First I'll explain what has happened, then what hasn't and, finally, what you should do about it.
What has happened?
Someone has obtained the password to your web-based email account. They have logged in and sent spam, quite possibly in the form of links to dubious or even dangerous websites, to contacts you have saved in your online address book.
Your password may have been stolen when you logged into your email account, possibly because you used a public wireless service at some stage. If so you almost certainly were not logged in using an encrypted connection.
An alternative way in which an attacker can acquire your email password is to send you a fake email that purports to come from your email service (e.g. Yahoo!). Such 'phishing' emails ask that you log into a fake website. When you type in your password it saves it and the person operating the site now has your details.
Sometimes an email service will be hacked and user's passwords stolen. This happened to Yahoo! last summer. In Yahoo!'s case the passwords appear to have been stored unencrypted, which is surprisingly unprofessional if true.
What has not happened?
The attacker has not just written emails and labelled them with your email address. While such 'spoofing' is possible, the fact that the spam was sent to your contacts indicates that the attacker has accessed your account.
There is no reason to assume that a hacker or a virus has compromised your personal computer. You can discover if the email was sent by your computer or someone else's by comparing email messages you sent yourself to the spam messages received by your contacts.
To find out how to do this, see Who sent the email? below.
What can you to to fix the problem?
1. Log into your email service and enable encrypted connections if available. The setting may be labelled HTTPS or SSL. Yahoo! Mail only offered this option in January this year, and it's not on by default. This article shows how to secure a Yahoo! Mail account.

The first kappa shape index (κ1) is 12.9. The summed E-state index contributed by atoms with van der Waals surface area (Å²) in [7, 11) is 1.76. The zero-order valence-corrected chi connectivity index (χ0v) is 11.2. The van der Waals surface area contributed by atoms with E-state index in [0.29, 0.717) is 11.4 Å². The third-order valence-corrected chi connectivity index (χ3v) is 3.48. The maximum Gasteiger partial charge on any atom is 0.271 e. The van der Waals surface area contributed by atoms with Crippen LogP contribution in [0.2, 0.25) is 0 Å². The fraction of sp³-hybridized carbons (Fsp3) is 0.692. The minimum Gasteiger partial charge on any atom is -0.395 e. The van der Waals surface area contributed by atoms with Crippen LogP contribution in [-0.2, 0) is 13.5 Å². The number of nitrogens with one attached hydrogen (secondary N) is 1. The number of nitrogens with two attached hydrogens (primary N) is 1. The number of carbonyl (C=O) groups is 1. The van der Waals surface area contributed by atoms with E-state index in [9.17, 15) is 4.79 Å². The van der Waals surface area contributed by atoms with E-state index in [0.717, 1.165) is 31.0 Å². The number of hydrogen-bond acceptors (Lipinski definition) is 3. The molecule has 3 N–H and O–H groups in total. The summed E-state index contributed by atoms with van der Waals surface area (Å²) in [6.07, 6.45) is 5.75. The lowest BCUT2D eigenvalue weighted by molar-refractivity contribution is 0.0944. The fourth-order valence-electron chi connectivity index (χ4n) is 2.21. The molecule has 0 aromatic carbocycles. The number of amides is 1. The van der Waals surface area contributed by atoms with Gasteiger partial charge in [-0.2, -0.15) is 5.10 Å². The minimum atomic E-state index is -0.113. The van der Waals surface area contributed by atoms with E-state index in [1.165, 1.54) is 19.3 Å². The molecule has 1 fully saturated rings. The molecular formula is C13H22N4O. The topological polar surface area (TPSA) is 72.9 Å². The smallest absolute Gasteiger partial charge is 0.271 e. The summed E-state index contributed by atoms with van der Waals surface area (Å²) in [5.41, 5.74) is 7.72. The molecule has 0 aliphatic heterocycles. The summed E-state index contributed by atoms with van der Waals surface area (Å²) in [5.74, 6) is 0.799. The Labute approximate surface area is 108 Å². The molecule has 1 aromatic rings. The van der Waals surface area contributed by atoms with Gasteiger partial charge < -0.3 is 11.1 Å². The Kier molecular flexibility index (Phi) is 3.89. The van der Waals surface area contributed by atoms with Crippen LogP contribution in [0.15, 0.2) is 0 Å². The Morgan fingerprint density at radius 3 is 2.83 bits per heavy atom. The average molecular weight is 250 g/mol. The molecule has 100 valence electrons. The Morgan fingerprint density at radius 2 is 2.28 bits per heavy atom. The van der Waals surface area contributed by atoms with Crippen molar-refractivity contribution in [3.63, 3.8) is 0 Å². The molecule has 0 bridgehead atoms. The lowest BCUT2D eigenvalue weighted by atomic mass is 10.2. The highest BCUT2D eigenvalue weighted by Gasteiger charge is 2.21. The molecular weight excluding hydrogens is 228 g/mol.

2. Once you have addressed step one, and not before, change your password to something new and not obvious. For password tips, and a reason not to re-use the same one on different sites, see here.
(If you change your password before enabling encryption your new password will travel over the internet in plain text, which increases the chance that it could be stolen.)
3. Some email accounts let you specify an associated email account. If you lock yourself out of your main email service access may be granted via this secondary account. Check that the attacker has not changed this address to one that he controls.
4. Continue to be aware of phishing email threats and avoid falling for their tricks.
5. Be wary of using public WiFi just as a general rule.
6. To guard against having your details stolen or leaked change your passwords regularly.
Who sent the email?
All email messages contain technical details about the systems that they touch, from their origin to their destination. Look at the 'headers' to see who really sent the message.
In the following example message #1 was sent by the spammer, while message #2 was sent legitimately by the victim. I've trimmed out a lot of unnecessary headers below. Look at the underlined parts. I have changed some details to protect the innocent.
Received: from [126.96.36.199] by web162906.mail.bf1.yahoo.com via HTTP; Mon, 14 Jan 2013 04:15:46 PST
Received: from [64.40.54.xxx] by web162904.mail.bf1.yahoo.com via HTTP; Mon, 14 Jan 2013 10:44:51 PST
What these tell us is that both the attacker and the victim used Yahoo! Mail using the web (HTTP) interface.
We can also see that the spammer was operating from an IP address of 188.8.131.52, while the victim was using 64.40.54.xxx.
Using an online tool like http://whois.domaintools.com we can find out where these people are based.
At the time of the attack the spammer was based in Warsaw. The tool reports the following (and more):
IP Information for 184.108.40.206
IP Location: Poland Warsaw Netia Sa
Resolve Host: 77-255-73-226.adsl.inetia.pl
IP Address: 220.127.116.11
The victim's IP address, on the other hand, leads us to believe (correctly) that he was working from Seattle.
Thus we can conclude that the spammer was accessing the compromised email account using a web interface from Poland, rather than via the victim's PC in Seattle.